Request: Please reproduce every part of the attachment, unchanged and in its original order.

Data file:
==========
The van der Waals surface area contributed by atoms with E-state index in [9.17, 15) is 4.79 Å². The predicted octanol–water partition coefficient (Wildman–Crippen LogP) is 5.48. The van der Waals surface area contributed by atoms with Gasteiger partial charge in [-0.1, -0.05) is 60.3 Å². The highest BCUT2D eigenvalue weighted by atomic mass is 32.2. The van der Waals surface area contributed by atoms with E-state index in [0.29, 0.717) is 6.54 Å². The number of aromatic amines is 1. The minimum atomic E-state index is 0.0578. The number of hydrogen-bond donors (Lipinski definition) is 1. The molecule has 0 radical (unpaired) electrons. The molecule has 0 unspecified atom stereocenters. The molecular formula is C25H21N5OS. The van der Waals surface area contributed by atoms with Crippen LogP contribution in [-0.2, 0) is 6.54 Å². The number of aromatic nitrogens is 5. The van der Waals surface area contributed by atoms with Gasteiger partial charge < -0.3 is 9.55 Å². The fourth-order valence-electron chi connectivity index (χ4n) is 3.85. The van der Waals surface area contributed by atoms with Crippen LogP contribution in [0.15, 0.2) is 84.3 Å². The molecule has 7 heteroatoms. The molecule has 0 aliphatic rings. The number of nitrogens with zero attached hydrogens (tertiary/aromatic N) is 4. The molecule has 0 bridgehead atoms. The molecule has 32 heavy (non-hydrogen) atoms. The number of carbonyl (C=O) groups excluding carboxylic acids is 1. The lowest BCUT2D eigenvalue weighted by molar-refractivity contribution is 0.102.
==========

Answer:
The van der Waals surface area contributed by atoms with E-state index in [9.17, 15) is 4.79 Å². The predicted octanol–water partition coefficient (Wildman–Crippen LogP) is 5.48. The van der Waals surface area contributed by atoms with Gasteiger partial charge in [-0.1, -0.05) is 60.3 Å². The highest BCUT2D eigenvalue weighted by atomic mass is 32.2. The van der Waals surface area contributed by atoms with E-state index in [0.29, 0.717) is 6.54 Å². The number of aromatic amines is 1. The minimum atomic E-state index is 0.0578. The number of hydrogen-bond donors (Lipinski definition) is 1. The molecule has 0 radical (unpaired) electrons. The molecule has 0 unspecified atom stereocenters. The molecular formula is C25H21N5OS. The van der Waals surface area contributed by atoms with Crippen LogP contribution in [-0.2, 0) is 6.54 Å². The number of aromatic nitrogens is 5. The van der Waals surface area contributed by atoms with Gasteiger partial charge < -0.3 is 9.55 Å². The fourth-order valence-electron chi connectivity index (χ4n) is 3.85. The van der Waals surface area contributed by atoms with Crippen LogP contribution in [0.15, 0.2) is 84.3 Å². The molecule has 7 heteroatoms. The molecule has 0 aliphatic rings. The number of nitrogens with zero attached hydrogens (tertiary/aromatic N) is 4. The molecule has 0 bridgehead atoms. The molecule has 32 heavy (non-hydrogen) atoms. The number of carbonyl (C=O) groups excluding carboxylic acids is 1. The lowest BCUT2D eigenvalue weighted by molar-refractivity contribution is 0.102.